Public Service Loan Forgiveness – Help Is On the Way

Because of a major change announced last week, millions of people with student loan debt may be eligible for a discharge without having to file for bankruptcy. If you work in public service, read on because changes to the Public Service Loan Forgiveness program may help. 

In this post, I’ll give you a brief introduction to how the Public Service Loan Forgiveness works as well as how it’s changing for the better.

Introduction to PSLF

Student loan debt was rising rapidly back in 2007, so much so that lawmakers worried people wouldn’t take public service jobs. (Little did they know how much more student loan balances would grow over the next decade.) It was (and still is) a serious concern because there are a lot of people who work in public service, almost 25% of student loan borrowers. 

So with the cost of student loans, we may not be able to have educated teachers, social workers, or even relatively higher paid professionals like doctors or lawyers who serve under-privileged communities work in those jobs. In order to pay their student loans, the most highly educated might have to work in more highly paid private sector jobs.

The less educated would be the only people who could afford the take public service jobs, or so the thinking goes.

How Public Service Loan Forgiveness works

Enter the Public Service Loan Forgiveness Program. At a high level, the Public Service Loan Forgiveness program discharges student loan debt after you make 120 total monthly payments (10 years total) while you’re working in “public service.”  

The payments don’t have to be consecutive (e.g., you can switch jobs and you don’t have to stay in public service continuously). And the payments don’t necessarily have to be unaffordable because repayment plans like the Income Based Repayment count (assuming that’s actually affordable). 

But there are a lot of little details to the program that can trip people up, which is part of what the Biden Administration is trying to fix. For example, you have to work at least 30 hours per week (averaged over a year). The loans have to be through the Direct Loan program (consolidation counts). You can’t be in default. The payments have to have been made after 2007. You have to be in the job at the time you ask for the discharge. And there are a whole bunch of other small wrinkles and details.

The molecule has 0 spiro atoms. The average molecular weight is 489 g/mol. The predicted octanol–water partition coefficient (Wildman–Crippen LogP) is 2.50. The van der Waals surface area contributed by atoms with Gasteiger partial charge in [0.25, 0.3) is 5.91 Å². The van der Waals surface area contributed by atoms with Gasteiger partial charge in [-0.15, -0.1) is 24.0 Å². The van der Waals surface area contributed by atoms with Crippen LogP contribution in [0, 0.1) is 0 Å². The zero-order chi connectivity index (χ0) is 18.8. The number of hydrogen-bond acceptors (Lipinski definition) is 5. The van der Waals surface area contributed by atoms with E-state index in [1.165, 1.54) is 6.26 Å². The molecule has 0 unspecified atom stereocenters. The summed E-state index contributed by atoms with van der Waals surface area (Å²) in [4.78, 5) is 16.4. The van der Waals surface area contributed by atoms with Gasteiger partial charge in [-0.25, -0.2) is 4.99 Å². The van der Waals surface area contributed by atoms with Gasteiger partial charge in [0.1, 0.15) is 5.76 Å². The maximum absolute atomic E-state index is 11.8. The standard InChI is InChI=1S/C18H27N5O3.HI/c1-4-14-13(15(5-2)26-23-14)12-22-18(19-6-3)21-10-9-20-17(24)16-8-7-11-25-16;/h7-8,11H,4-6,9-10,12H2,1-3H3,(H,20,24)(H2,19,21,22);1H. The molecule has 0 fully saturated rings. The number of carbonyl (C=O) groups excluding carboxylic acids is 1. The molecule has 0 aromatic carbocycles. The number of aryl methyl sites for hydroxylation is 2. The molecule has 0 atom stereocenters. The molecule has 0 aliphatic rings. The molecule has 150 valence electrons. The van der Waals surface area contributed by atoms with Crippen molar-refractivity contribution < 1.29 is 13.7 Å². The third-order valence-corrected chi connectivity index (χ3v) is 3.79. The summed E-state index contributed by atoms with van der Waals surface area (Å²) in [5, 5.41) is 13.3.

There’s a Help Tool to help you navigate through it. I’m curious whether it helps you or not–send me your stories!

What’s changing

While it’s a generous program, not enough have been able to qualify for loan forgiveness because of its complexities. In April 2018, according to the National Consumer Law Center, only 55% of applicants received forgiveness. Under later revisions to the program, the rejection rate is 99-98%. That’s an incredibly high number!

The Biden Administration ran on campaign promises to help improve student loans, including possibly outright cancellation of large amounts for many. That hasn’t happened yet. However, they did announce major changes to the Public Service Loan Forgiveness program last week.

It looks like the changes will include:

  • Giving borrowers a one time waiver on the Direct Loan requirement
  • Simplifying what payment plan qualifies 
  • Improve access to the program for military service members
  • Implementing an outreach program so people know about the program
  • Automatically 

If you have questions or would like a clarification of anything, feel free to reach out to me! michael@michaelricelaw.com

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